Both Brand and Ford employ a "screen time" rule restricting their child's access to any screen-based media to a certain number of minutes a day. Brand has just released research commissioned by the Interactive Entertainment Association of Australia that looks at who plays games and the attitude of the population towards them. The research revealed the average age of the Australian video game player is now 30. Many games are now geared towards that market.

"Take a game like Grand Theft Auto: San Andreas," Brand said. It's a violent game and it's intended for adults. But the game is satire - but it does teach us about follow-through and moral choices, and morality is a tough thing to teach." "Most of us understand that after we have stepped out of the movie theatre or played a game, that we have come back to the real world. "But the vast majority of games offer something other than violence in their storytelling."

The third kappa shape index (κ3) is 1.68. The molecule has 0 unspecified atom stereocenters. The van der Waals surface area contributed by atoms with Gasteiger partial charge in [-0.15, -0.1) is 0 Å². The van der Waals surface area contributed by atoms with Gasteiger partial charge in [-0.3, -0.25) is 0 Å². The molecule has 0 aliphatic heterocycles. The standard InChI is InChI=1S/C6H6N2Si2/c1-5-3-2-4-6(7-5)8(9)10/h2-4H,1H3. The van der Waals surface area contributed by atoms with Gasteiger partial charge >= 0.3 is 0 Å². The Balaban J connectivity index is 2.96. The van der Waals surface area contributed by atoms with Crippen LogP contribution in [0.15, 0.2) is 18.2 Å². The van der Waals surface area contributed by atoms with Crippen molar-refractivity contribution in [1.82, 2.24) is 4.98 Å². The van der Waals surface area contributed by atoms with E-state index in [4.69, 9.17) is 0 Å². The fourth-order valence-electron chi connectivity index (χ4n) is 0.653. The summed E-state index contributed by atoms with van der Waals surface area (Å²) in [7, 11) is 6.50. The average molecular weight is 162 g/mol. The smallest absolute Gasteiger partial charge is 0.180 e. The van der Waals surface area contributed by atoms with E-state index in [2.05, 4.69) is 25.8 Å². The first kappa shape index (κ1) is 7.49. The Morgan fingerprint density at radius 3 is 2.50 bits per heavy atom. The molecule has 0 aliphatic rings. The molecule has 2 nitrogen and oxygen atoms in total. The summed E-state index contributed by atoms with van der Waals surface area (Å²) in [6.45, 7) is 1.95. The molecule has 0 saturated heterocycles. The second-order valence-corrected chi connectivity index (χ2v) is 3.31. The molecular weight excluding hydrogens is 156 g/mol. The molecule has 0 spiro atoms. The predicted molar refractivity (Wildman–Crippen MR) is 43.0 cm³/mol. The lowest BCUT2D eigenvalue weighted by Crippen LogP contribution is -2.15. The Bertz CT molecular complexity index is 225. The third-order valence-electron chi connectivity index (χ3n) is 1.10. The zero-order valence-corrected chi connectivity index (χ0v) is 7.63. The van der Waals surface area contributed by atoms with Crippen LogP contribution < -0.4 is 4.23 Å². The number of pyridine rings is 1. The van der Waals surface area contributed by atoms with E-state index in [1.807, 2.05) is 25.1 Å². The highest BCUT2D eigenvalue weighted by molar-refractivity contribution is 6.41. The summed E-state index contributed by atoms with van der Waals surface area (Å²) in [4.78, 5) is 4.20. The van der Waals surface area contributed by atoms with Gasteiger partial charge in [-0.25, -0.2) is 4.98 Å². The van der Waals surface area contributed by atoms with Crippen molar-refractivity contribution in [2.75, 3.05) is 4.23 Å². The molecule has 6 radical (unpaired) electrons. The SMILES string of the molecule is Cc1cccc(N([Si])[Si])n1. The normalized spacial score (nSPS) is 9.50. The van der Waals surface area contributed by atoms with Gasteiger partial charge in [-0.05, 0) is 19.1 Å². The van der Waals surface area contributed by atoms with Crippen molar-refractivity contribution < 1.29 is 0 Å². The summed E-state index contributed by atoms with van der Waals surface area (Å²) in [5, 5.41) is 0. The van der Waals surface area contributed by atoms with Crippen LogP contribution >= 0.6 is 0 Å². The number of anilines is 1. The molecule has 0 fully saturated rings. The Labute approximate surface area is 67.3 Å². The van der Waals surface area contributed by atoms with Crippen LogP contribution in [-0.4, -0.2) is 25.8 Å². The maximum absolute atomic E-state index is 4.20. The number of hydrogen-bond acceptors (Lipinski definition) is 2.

Brand says the genre of games now topping the charts target families and party groups. "It is the one genre that has suddenly rocketed," he said. "These are the games with a social and learning value."


Pain relief from marijuana derivative in sight

It makes you cold and immobile but what the heck!

SCIENTISTS have discovered a method to release the pain-relieving potential of one of the same proteins in the body which is activated by marijuana. According to a study released today, in experiments on mice, researchers found a chemical that prevents a naturally occurring enzyme from blocking the cannabinoid receptor, called 2-arachidonoylgylcerol, or 2-AG. Once the enzyme, known as MAGL, is deactivated, the protein is more effective in dampening pain, said the team, led by Benjamin Cravatt of the Scripps Research Institute in La Jolla, California.